Date   
Re: Results, was Re: Super Clean Degreaser to remove lettering

Nelson Moyer
 

It looks good to me.

 

Nelson Moyer

 

From: main@RealSTMFC.groups.io [mailto:main@RealSTMFC.groups.io] On Behalf Of A&Y Dave in MD
Sent: Monday, May 27, 2019 5:59 PM
To: main@RealSTMFC.groups.io
Subject: [RealSTMFC] Results, was Re: Super Clean Degreaser to remove lettering

 

Okay,

I added the Ghost White replacement numeral.  What do you think?

Dave



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Sent from David Bott's desktop pc


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____________________________
David Bott, modeling the A&Y in '34

Rapido NP DS Boxcars

gary laakso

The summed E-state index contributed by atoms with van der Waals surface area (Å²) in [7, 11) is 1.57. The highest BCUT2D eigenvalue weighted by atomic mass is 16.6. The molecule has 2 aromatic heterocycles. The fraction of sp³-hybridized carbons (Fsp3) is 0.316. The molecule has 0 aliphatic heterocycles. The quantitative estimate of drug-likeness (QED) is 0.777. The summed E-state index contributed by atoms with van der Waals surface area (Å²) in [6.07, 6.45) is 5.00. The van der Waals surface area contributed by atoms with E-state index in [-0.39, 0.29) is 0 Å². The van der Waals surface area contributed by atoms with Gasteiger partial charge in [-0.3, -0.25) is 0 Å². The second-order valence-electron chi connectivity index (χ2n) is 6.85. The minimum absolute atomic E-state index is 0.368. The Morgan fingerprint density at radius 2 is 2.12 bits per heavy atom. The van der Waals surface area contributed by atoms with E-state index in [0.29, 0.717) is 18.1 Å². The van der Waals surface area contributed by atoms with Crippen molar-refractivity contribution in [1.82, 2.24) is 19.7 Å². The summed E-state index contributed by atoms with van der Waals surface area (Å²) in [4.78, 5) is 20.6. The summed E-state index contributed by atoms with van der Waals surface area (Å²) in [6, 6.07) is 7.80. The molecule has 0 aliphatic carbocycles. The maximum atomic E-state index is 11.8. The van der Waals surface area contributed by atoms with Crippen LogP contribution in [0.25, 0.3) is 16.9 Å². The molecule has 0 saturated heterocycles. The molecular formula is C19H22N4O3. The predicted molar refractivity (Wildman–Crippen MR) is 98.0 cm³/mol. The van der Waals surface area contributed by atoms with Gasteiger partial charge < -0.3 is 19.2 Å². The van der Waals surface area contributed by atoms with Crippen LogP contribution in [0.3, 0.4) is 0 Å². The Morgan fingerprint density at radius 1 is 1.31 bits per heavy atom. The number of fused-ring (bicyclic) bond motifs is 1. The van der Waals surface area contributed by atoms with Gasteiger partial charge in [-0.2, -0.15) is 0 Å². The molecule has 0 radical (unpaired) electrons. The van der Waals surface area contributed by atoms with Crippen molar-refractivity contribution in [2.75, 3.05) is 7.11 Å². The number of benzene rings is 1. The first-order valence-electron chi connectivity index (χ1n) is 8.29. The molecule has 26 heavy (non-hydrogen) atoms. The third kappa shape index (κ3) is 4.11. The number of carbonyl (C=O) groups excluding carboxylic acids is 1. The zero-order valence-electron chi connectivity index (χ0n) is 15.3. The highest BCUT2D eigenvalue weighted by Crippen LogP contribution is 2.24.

The car fleet ended up with many duplicate numbers, so the weekend hobby time has been spent upgrading the cars and changing their numbers.  Kadee scale couplers became and the replacements and InterMountain semi scale wheel sets were substituted and brushed painted as the renumbering was underway.  Solvaset was able to soften the numbers after the second drop was allowed to evaporate.  Some easy rubbing removed the last number of the six models completed.  The NPRA decal set for Rapido Boxcars was such a perfect match that the Rapido cars could have been decaled.  Of course, the earliest of the boxcars required the removal and replacement of the  very small car number used in the NP style of car capacity on the right side in addition to the large number on the left side.   The assembled Sunshine kits for this series compares very well with the Rapidos.